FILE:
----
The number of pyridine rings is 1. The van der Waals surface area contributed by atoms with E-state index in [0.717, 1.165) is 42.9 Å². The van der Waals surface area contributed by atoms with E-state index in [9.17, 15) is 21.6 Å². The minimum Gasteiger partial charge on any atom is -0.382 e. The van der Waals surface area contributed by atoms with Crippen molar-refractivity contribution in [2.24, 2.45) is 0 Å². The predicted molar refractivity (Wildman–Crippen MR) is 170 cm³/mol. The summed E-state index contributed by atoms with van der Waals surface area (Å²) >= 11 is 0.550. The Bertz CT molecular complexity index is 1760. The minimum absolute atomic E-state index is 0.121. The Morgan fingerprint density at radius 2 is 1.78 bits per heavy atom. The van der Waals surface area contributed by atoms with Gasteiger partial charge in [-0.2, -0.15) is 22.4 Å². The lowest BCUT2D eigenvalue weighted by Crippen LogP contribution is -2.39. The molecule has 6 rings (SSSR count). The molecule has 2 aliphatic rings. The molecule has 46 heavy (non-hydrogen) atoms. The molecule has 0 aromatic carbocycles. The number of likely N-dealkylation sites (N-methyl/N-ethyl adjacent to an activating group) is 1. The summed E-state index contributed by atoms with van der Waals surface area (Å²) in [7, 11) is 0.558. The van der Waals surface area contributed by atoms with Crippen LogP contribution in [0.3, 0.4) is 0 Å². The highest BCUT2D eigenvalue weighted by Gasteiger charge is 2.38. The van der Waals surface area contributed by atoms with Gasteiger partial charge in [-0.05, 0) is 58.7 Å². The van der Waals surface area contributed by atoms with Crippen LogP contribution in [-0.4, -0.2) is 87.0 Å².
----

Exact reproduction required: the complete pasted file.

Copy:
The number of pyridine rings is 1. The van der Waals surface area contributed by atoms with E-state index in [0.717, 1.165) is 42.9 Å². The van der Waals surface area contributed by atoms with E-state index in [9.17, 15) is 21.6 Å². The minimum Gasteiger partial charge on any atom is -0.382 e. The van der Waals surface area contributed by atoms with Crippen molar-refractivity contribution in [2.24, 2.45) is 0 Å². The predicted molar refractivity (Wildman–Crippen MR) is 170 cm³/mol. The summed E-state index contributed by atoms with van der Waals surface area (Å²) >= 11 is 0.550. The Bertz CT molecular complexity index is 1760. The minimum absolute atomic E-state index is 0.121. The Morgan fingerprint density at radius 2 is 1.78 bits per heavy atom. The van der Waals surface area contributed by atoms with Gasteiger partial charge in [-0.2, -0.15) is 22.4 Å². The lowest BCUT2D eigenvalue weighted by Crippen LogP contribution is -2.39. The molecule has 6 rings (SSSR count). The molecule has 2 aliphatic rings. The molecule has 46 heavy (non-hydrogen) atoms. The molecule has 0 aromatic carbocycles. The number of likely N-dealkylation sites (N-methyl/N-ethyl adjacent to an activating group) is 1. The summed E-state index contributed by atoms with van der Waals surface area (Å²) in [7, 11) is 0.558. The van der Waals surface area contributed by atoms with Crippen LogP contribution in [0.3, 0.4) is 0 Å². The highest BCUT2D eigenvalue weighted by Gasteiger charge is 2.38. The van der Waals surface area contributed by atoms with Gasteiger partial charge in [-0.05, 0) is 58.7 Å². The van der Waals surface area contributed by atoms with Crippen LogP contribution in [-0.4, -0.2) is 87.0 Å².